It's true what they say, understanding others helps us understand ourselves.
Well, in my quest for understanding (OK, let's be honest, a little excitement!) this girl from San Antonio didn't exactly follow a straight and narrow path.
Along the way, I traversed the jungles of Costa Rica, saw first-hand the weathered faces of Guatemalan farmers, talked politics with locals over un cafecito in Cuba, cozied up to a camel in Morocco, dined in the Eiffel Tower, rattled castanets in Spain, and the list goes on.
Sometimes I was gainfully employed, other times I was stretching each penny as far as possible.
It's no secret I LOVE to travel, but even more thrilling to me than experiencing a new place, is meeting new people, learning their history, absorbing their culture.
I started in TV news because I had an uncle in the business and what he did seemed like the best possible job a person could have: tell people's stories, simple as that.I was a sophomore at Brown University when it became clear to me I wanted to be a journalist.
My mother -- a hard-working, single parent -- had hoped I'd continue on the pre-med track I had started on, but that wasn't in the cards.
I graduated and went to work at NBC News in New York. It was an amazing first job, but it was far more commitment than I was ready for at the ripe old age of 22. When else was I going to be young, unattached and virtually care free?!
So I sold my car, packed my bags and decided to see the places I'd only read about. During my travels, I didn't always know where I'd end up, but I knew I'd learn something.
I eventually settled down again, landed a reporting gig at a small station in New Jersey and from there moved to Miami, where there is no shortage of news, ranging from hurricanes and the devastation that follows to what seemed like weekly police standoffs and hostage situations to immigration and cultural issues to high- profile court cases, and then of course, celebrity drama.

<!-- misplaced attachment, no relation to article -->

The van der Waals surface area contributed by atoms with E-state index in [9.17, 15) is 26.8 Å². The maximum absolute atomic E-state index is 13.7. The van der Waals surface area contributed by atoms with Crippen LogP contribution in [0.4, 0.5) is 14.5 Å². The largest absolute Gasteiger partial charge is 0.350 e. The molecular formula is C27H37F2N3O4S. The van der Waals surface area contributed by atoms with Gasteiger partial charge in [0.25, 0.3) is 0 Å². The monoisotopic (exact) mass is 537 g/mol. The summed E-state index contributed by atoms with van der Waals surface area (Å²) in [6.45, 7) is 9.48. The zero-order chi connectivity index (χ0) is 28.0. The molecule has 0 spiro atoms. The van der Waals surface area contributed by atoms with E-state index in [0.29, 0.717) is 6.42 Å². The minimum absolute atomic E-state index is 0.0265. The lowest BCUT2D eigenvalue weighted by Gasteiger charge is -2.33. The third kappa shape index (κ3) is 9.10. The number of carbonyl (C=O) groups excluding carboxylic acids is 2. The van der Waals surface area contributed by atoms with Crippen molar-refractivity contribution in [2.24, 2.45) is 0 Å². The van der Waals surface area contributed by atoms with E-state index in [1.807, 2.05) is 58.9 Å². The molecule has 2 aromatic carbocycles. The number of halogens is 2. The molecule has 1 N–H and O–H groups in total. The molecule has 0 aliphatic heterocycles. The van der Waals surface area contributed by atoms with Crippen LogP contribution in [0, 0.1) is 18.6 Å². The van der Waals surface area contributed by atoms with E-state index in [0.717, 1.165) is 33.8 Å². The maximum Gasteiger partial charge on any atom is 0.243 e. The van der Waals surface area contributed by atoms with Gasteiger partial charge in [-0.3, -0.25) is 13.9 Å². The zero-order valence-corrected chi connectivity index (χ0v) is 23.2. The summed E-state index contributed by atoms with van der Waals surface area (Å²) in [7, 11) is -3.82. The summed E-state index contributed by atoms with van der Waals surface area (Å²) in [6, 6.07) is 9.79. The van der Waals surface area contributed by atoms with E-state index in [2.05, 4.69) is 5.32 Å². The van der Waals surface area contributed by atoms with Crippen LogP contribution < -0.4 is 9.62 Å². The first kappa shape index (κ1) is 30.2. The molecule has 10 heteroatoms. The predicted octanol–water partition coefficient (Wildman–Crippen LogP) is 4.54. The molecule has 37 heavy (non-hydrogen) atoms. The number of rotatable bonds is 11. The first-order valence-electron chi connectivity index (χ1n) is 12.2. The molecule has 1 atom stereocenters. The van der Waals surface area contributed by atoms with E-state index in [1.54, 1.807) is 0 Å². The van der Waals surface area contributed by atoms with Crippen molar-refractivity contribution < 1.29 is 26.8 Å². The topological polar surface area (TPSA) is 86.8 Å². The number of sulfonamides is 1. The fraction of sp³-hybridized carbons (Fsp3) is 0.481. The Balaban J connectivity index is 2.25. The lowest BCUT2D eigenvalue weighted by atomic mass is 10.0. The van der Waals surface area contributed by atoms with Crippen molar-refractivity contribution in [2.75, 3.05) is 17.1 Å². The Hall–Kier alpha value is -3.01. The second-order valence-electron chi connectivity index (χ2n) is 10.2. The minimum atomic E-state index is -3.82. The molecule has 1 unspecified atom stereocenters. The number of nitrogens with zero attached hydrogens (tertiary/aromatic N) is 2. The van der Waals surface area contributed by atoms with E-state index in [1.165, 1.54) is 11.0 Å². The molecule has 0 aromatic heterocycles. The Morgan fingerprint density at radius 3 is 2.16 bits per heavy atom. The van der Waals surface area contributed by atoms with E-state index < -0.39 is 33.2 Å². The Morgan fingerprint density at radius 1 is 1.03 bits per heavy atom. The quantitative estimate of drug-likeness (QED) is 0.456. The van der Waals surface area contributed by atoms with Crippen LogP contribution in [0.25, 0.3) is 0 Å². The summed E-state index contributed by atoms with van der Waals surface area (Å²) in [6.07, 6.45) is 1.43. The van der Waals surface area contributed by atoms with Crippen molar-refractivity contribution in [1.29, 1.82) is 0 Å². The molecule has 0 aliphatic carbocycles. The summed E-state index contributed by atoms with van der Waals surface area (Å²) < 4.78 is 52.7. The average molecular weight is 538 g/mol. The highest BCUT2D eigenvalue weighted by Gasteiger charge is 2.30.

Yes, I covered it all.
Now here I am, years after I left, back in my home state, close to my family. But this isn't where my story ends.
Each day is still an adventure, only now I feel a greater responsibility as a journalist to the people nearest and dearest to my heart. When I cover a story, I'm allowed a glimpse into someone's life, and I get to walk in their shoes, if only for a moment.
My hope is that by telling people's stories we all get to embark on a journey and we all get to keep the souvenir -- a better understanding of ourselves and the world around us. Got a good story idea?
Investigators have yet to elaborate about what leads them to believe this was intentional.
More people are now able to enjoy the arts with even more opportunities on the horizon. But rising COVID cases across North Texas could threaten to bring down the curtain once again.
There is a widespread manhunt after a gruesome discovery at a rural home southeast of Tyler. So far, the sheriff says there’s no apparent motive, and it’s unclear how the killer may have known the victims.
Two North Texas sisters have filed a $10 million lawsuit alleging sexual abuse at two local cheerleading gyms when they were minors. The twins say they’ve only recently been able to feel comfortable speaking about the alleged abuse. They hope this civil lawsuit makes the sport they love a safer one for all athletes.
A car blew through the intersection at West Arkansas and Cooper Street at more than 100 miles an hour, Arlington police said, slamming into the car of a father of three and killing him.
It took firefighters about 40 minutes to pull the innocent driver out of her car. The wrong-way driver died at the scene.
They helped fellow firefighters at the Surfside disaster site and at various fire stations process their emotions about what they were going through.
The man accused of kidnapping a 4-year-old boy from his crib in Dallas and stabbing him to death is ordered to undergo a competency evaluation.
Arlington police are hoping for a break that leads them to a dangerous driver involved in a fatal hit-and-run Friday night.
City leaders are expecting a transformation in Downtown Dallas beginning with a holiday weekend boost and companies bringing back thousands of employees over the summer.